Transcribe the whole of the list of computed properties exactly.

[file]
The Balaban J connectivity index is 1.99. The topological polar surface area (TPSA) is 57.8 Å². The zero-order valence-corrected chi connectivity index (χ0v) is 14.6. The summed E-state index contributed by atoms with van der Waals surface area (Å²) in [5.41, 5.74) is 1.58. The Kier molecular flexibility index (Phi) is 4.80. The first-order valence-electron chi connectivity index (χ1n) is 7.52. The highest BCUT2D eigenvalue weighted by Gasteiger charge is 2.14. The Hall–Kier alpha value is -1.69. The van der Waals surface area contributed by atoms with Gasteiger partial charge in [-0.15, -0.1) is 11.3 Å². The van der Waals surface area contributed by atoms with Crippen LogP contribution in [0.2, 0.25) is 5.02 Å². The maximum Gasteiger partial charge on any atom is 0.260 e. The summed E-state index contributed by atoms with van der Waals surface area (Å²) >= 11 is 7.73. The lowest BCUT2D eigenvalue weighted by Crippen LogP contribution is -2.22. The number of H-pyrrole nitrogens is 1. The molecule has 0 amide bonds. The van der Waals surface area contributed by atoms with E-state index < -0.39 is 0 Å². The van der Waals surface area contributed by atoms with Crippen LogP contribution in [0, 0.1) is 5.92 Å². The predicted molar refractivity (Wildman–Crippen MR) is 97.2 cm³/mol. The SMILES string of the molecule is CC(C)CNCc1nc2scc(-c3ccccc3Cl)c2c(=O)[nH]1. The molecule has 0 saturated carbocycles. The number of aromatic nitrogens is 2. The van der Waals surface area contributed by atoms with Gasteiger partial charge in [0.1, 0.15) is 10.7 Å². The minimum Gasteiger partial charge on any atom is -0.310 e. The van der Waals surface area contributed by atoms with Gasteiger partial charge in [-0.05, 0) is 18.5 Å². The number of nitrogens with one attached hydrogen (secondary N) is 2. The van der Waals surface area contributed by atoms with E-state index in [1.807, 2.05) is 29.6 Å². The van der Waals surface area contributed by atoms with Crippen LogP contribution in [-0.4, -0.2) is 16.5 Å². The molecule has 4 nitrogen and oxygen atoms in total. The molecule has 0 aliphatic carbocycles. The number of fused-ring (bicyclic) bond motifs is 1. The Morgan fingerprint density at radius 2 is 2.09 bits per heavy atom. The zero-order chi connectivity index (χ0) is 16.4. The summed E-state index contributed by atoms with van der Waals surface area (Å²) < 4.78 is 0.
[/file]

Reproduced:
The Balaban J connectivity index is 1.99. The topological polar surface area (TPSA) is 57.8 Å². The zero-order valence-corrected chi connectivity index (χ0v) is 14.6. The summed E-state index contributed by atoms with van der Waals surface area (Å²) in [5.41, 5.74) is 1.58. The Kier molecular flexibility index (Phi) is 4.80. The first-order valence-electron chi connectivity index (χ1n) is 7.52. The highest BCUT2D eigenvalue weighted by Gasteiger charge is 2.14. The Hall–Kier alpha value is -1.69. The van der Waals surface area contributed by atoms with Gasteiger partial charge in [-0.15, -0.1) is 11.3 Å². The van der Waals surface area contributed by atoms with Crippen LogP contribution in [0.2, 0.25) is 5.02 Å². The maximum Gasteiger partial charge on any atom is 0.260 e. The summed E-state index contributed by atoms with van der Waals surface area (Å²) >= 11 is 7.73. The lowest BCUT2D eigenvalue weighted by Crippen LogP contribution is -2.22. The number of H-pyrrole nitrogens is 1. The molecule has 0 amide bonds. The van der Waals surface area contributed by atoms with E-state index < -0.39 is 0 Å². The van der Waals surface area contributed by atoms with Crippen LogP contribution in [0, 0.1) is 5.92 Å². The predicted molar refractivity (Wildman–Crippen MR) is 97.2 cm³/mol. The SMILES string of the molecule is CC(C)CNCc1nc2scc(-c3ccccc3Cl)c2c(=O)[nH]1. The molecule has 0 saturated carbocycles. The number of aromatic nitrogens is 2. The van der Waals surface area contributed by atoms with Gasteiger partial charge in [0.1, 0.15) is 10.7 Å². The minimum Gasteiger partial charge on any atom is -0.310 e. The van der Waals surface area contributed by atoms with Gasteiger partial charge in [-0.05, 0) is 18.5 Å². The number of nitrogens with one attached hydrogen (secondary N) is 2. The van der Waals surface area contributed by atoms with E-state index in [1.807, 2.05) is 29.6 Å². The van der Waals surface area contributed by atoms with Crippen LogP contribution in [-0.4, -0.2) is 16.5 Å². The molecule has 4 nitrogen and oxygen atoms in total. The molecule has 0 aliphatic carbocycles. The number of fused-ring (bicyclic) bond motifs is 1. The Morgan fingerprint density at radius 2 is 2.09 bits per heavy atom. The zero-order chi connectivity index (χ0) is 16.4. The summed E-state index contributed by atoms with van der Waals surface area (Å²) < 4.78 is 0.